LIONS FOUNDATION OF CANADA DOG GUIDES
Lions Foundation of Canada Dog Guides and its founding program, Canine Vision Canada, was established in 1983. It’s the largest school of its kind in Canada with its training school in Oakville and breeding facility in Breslau.
When is it Too Cold for Dogs to Be Outside?
While dogs can tolerate cold weather, certain temperatures are considered too cold. The question is: what are these temperatures?
There is no one-size-fits-all answer for all breeds and sizes, but here is a chart (adapted from a system created by Tufts University) and some common sense you can use as a guide.
ADDITIONAL FACTORS TO CONSIDER
– Environmental risks
– Behaviour and signs of discomfort
– Body condition (muscle mass and body fat)
– Actual temperature vs ‘feels like’ temperature
SIGNS OF DISCOMFORT
– Tucked tail
– Hunched posture
– Lifting paws off the ground
Some dogs may need jackets and booties for walks.
HOW TO PROTECT DOG PAWS FROM WINTER AND SNOW
- Dog booties are probably the safest option and will prevent injury from hidden items under the snow, salt and ice balls.
- Use a paw balm or protective spray before you take your dog out for a walk to prevent snow, ice and salt from getting between toes. Paw balm will also help to keep paw pads hydrated.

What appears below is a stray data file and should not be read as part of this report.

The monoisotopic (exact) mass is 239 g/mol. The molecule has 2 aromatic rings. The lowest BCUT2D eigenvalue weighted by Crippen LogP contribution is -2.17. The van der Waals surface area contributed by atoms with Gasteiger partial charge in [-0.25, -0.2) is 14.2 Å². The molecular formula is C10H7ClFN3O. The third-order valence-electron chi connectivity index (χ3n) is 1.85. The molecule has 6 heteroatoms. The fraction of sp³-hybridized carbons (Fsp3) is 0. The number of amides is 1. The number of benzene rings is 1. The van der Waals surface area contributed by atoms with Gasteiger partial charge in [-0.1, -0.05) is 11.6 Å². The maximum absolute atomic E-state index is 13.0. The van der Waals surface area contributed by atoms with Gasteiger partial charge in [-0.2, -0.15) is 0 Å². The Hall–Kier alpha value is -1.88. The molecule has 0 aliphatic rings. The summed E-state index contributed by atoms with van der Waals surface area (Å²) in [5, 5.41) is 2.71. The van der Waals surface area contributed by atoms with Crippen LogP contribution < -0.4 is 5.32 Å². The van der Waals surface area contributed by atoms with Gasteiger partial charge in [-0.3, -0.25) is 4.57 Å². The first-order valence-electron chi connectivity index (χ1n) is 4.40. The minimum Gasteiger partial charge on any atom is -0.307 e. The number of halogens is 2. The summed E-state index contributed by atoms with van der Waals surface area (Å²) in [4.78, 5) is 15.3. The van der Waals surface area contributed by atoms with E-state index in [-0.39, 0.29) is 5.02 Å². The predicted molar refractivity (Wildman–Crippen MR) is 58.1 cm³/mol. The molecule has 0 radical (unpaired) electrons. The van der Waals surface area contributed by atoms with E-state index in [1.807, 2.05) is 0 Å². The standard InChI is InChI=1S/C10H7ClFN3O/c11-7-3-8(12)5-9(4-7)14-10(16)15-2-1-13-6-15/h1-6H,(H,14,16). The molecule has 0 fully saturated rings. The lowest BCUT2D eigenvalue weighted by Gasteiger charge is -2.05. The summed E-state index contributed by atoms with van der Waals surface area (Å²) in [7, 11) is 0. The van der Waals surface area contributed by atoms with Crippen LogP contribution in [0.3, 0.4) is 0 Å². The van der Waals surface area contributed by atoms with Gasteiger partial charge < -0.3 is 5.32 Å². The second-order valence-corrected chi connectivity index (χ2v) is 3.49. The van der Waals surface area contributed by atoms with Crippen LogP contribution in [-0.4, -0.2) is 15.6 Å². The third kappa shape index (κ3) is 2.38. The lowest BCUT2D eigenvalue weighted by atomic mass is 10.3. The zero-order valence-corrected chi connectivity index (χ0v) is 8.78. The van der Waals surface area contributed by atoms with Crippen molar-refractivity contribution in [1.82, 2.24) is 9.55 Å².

- Keep a towel on hand when walking your dog and make sure to wipe down their paws after contact with ice and snow to risk cracks, chemical burns and even intoxication if your dog licks his paws.
- A good way to help avoid frostbite, is to keep paw hair trimmed and free from clods of ice.
HYPOTHERMIA IN DOGS
Dogs can get frostbite and hypothermia if they are exposed to dangerously cold temperatures for too long.
Tissue damage caused by severe cold.
Dogs’ ears, tails, feet and external genitalia are vulnerable to frostbite.
Abnormally low (typically dangerous) body temperature. Possible symptoms in dogs: weakness, shivering, breathing difficulty and inaudible heartbeat.
If you think a dog is suffering from hypothermia, do the following:
– Contact your vet
– Get him or her to a warmer area
– Provide heat through thick blankets and a warm water bottle
Always take your dog to the vet if you suspect frostbite or hypothermia.